4. TAKING THE KIDS TO, AND PICKING THEM UP FROM SCHOOL If you say that you can’t lift greater than 15 pounds, but then there’s tape of you lifting your 6 year old daughter in to the car, and out of the car, and lifting her to the entrance of her day care/school, you’re going to have a lot of explaining to do. This is so hard for accident victims to understand. It’s their own kid. How can you resist lifting them? But if you SWORE UNDER OATH to tell the truth, and now there’s evidence of you doing some lifting of much greater than 15 pounds, you will have a lot of explaining to do.
5. ATTENDING AT AND LEAVING THE BEER OR LIQUOR STORE Tell the lawyer for the insurer that you don’t drink any more since your car accident? Tell the lawyer that you can’t lift large or heavy objects greater than 3 pounds. Chances are that the lawyer for the Defendant will catch you attending at the Beer Store or Liquor Store and leaving carrying a box of bottles or a TWO-FOUR of Beer. Nothing looks worse for a Plaintiff. This one hurts on so many levels and it seems to happen quite frequently.
6. ATTENDING AT A LARGE/SMALL EVENT, GATHERING OR PARTY People with psychological injuries may swear under oath that they no longer go out socially, or hate large crowds, or have too much anxiety to see others so they stay at home all day long. Then, the investigator gets tape of that very same person attending at a rock concert, attending at a party, or attending at a community festival of some sort. There are ALWAYS happy and smiling people at concerts, parties and festivals. Chances are you’re having a good time, or pretending to have a good time and it will show on your face in those pictures which the investigator is taking. If you swore under oath that you no longer attend or have NOT attended at one of these gatherings, there’s only so much that your lawyer can do to protect you. You’ve now been caught on tape and there’s no going back on it. A better answer may have been to simply tell the truth. I tried going to the fair, but I had a terrible time and forced my friends to take me home early. I couldn’t handle the crowd. My anxiety was getting to be too much for me to handle. OR, I went to the concert. I thought I would be ok. I wasn’t. I had a leave after the first song and go in to a quiet room or sit in my car and wait for the concert to finish.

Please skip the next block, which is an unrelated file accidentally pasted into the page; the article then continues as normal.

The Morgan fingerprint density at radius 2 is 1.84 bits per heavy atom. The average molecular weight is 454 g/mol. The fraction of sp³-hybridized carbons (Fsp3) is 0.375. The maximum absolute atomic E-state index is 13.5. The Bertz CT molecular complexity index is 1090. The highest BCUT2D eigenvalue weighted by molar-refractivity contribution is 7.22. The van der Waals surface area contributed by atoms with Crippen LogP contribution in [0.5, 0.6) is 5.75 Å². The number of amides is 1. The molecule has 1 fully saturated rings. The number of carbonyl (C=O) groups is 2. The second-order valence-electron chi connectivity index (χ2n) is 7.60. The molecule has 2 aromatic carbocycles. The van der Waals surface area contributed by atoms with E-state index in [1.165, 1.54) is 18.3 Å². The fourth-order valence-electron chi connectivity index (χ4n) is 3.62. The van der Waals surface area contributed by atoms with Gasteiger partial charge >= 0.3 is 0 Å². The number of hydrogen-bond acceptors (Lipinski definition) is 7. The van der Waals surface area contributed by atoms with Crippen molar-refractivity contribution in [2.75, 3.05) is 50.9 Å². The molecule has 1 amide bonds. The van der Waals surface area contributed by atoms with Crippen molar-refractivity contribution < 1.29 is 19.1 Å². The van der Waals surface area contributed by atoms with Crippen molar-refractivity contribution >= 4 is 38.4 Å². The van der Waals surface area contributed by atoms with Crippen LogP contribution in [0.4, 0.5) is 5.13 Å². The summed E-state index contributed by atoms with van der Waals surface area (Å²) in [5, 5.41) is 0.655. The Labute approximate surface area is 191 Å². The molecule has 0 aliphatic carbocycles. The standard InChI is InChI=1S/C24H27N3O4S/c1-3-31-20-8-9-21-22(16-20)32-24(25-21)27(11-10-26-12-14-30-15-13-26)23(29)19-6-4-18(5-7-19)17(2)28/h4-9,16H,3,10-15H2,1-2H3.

Lesson: Just tell the truth! The moment you start to lie, make things up, or answer questions with absolute certainty when you’re uncertain about things is the moment the lawyer for the insurance company will attack your credibility. The end result is that they can turn an otherwise STRONG and MERITORIOUS case in to a much weaker one, REGARDLESS of the severity of your injuries.
Credibility is as much an important factor in getting compensation as are the nature of your injuries. So, if you’re really injured, you should have NOTHING TO HIDE. Just tell the truth and everything will work out one way or another.
Enough Law Talk? Sure. We can’t believe that the release of the movie The Interview is being delayed on account of an information leak linked to cyber terrorism. They should have the courage to release the film. What a sad state of affairs for a comedic film/parody.
From our law firm to your family, we wish you a happy, health and safe Holiday Season and a Happy New Year. Don’t drink and drive.